Special Issue "Dosage Forms and Delivery Systems for Vaginal Therapy"

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A special issue of Pharmaceutics (ISSN 1999-4923).

Deadline for manuscript submissions: closed (30 September 2014)

Special Issue Editor

Guest Editor
Prof. Dr. Natasa Skalko-Basnet

Drug Transport and Delivery Research Group, Department of Pharmacy, University of Tromsø, Universitetsveien 57, 9037 Tromsø, Norway
Website | E-Mail
Phone: +4777646640
Interests: drug delivery; nanomedicine; liposomes; skin therapy; vaginal therapy

Special Issue Information

Dear Colleagues,

The focus of this issue is on the challenges and promises of delivery systems for the drug therapy of vaginal diseases. In spite of advancements in drug delivery technologies, the vaginal route of drug administration remains a challenge in the development of novel drug therapies. Most of the delivery systems are aimed at improving the treatment of vaginal infections, including HIV prevention. Promising new approaches in design of drug delivery systems destined both for local therapy and systemic absorption, the role of system’s mucoadhesiveness, potential for drug targeting, industrial scale up and acceptability by patients will be discussed in this issue. In addition, potential toxicity issues and use of delivery systems in pregnancy, optimization of drug delivery in pre- and post-menopausal women will also be included.

Prof. Dr. Natasa Skalko-Basnet
Guest Editor

Submission

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Keywords

  • vagina
  • mucoadhesion
  • drug delivery
  • topical vaginal therapy
  • systemic therapy via vagina
  • nanopharmaceuticals

Published Papers (6 papers)

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Research

Open AccessArticle Evaluation of Rapidly Disintegrating Vaginal Tablets of Tenofovir, Emtricitabine and Their Combination for HIV-1 Prevention
Pharmaceutics 2014, 6(4), 616-631; doi:10.3390/pharmaceutics6040616
Received: 8 October 2014 / Revised: 18 November 2014 / Accepted: 18 November 2014 / Published: 8 December 2014
Cited by 4 | PDF Full-text (853 KB) | HTML Full-text | XML Full-text | Supplementary Files
Abstract
Vaginal tablets are being developed as an alternative to gels as an inexpensive, discreet dosage form for the administration of microbicides. This work describes the pharmacokinetic (PK) evaluation of rapidly disintegrating vaginal tablets containing tenofovir (TFV, 10 mg), emtricitabine (FTC, 10 mg), and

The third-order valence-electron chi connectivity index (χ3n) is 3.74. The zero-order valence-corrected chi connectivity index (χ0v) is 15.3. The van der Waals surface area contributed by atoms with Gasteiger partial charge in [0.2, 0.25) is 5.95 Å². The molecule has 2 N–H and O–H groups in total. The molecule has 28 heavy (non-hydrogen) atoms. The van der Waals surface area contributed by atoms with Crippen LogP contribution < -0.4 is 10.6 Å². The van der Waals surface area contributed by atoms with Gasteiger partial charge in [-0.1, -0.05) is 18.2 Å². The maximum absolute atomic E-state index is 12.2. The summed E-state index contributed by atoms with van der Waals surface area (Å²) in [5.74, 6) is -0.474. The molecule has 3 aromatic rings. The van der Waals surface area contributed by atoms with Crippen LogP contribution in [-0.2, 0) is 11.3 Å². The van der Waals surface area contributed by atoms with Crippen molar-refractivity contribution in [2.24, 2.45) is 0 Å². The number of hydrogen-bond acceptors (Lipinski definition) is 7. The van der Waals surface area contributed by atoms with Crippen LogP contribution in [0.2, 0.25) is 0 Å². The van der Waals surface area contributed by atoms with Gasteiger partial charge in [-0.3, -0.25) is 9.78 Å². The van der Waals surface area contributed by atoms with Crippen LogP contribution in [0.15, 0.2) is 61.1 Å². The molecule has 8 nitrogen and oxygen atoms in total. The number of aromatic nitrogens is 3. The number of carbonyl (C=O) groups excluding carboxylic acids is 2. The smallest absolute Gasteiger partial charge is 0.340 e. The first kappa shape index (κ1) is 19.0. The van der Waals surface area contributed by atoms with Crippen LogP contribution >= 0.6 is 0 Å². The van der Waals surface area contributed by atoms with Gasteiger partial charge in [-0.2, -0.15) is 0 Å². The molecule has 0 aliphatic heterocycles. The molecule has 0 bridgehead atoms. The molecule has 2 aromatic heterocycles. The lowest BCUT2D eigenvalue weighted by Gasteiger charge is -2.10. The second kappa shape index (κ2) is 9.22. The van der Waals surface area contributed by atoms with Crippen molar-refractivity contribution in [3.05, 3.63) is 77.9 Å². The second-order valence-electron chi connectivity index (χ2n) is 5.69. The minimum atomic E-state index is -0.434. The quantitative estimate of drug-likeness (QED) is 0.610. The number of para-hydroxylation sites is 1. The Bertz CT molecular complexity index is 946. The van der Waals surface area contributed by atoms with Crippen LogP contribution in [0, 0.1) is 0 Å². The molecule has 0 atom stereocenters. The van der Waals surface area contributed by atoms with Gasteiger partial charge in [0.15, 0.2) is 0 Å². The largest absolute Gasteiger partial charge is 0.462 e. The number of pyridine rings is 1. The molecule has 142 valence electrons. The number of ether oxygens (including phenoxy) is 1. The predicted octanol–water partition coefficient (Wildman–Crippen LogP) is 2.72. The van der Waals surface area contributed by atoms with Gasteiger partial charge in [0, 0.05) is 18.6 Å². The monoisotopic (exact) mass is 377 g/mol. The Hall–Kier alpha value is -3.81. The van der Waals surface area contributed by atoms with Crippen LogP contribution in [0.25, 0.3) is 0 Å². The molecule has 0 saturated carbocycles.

[...] Read more.
Vaginal tablets are being developed as an alternative to gels as an inexpensive, discreet dosage form for the administration of microbicides. This work describes the pharmacokinetic (PK) evaluation of rapidly disintegrating vaginal tablets containing tenofovir (TFV, 10 mg), emtricitabine (FTC, 10 mg), and the combination of TFV and FTC (10 mg each) under in vitro and in vivo conditions, and in direct comparison to the clinical TFV 1% gel, a microbicide product in Phase III clinical testing. The PK of TFV and FTC from tablets were also evaluated in female rabbits following intravaginal administration. Direct comparison of a single dose of TFV tablets (intact or predissolved at 10 mg/mL) and TFV 1% gel showed no differences in the vaginal PK of TFV between groups; however systemic bioavailability of TFV was significantly higher from the gel. When rabbits were dosed either once or daily for seven days with intact tablets of TFV, FTC, or the combination of TFV/FTC, vaginal and systemic concentrations of TFV and FTC were unaffected by co-formulation. Moreover, plasma PK parameters were similar following a single dose or seven once-daily doses. Tissue concentrations of TFV and FTC in the cranial vagina 4 h after administration ranged between 104 and 105 ng/g. Concentrations of TFV-diphospate (TFV-DP, the active metabolite) were also high (over 103 ng/g or about 3000 to 6000 fmol/mg) in the cranial vagina 4 h after administration and similar to those measured following administration of TFV 1% gel. These data demonstrate that rapidly disintegrating vaginal tablets may be a suitable topical microbicide dosage form providing similar vaginal TFV PK to that of TFV 1% gel. The data also support co-administration of FTC with TFV in a single vaginal tablet to create a combination microbicide in a simple and inexpensive dosage form. Full article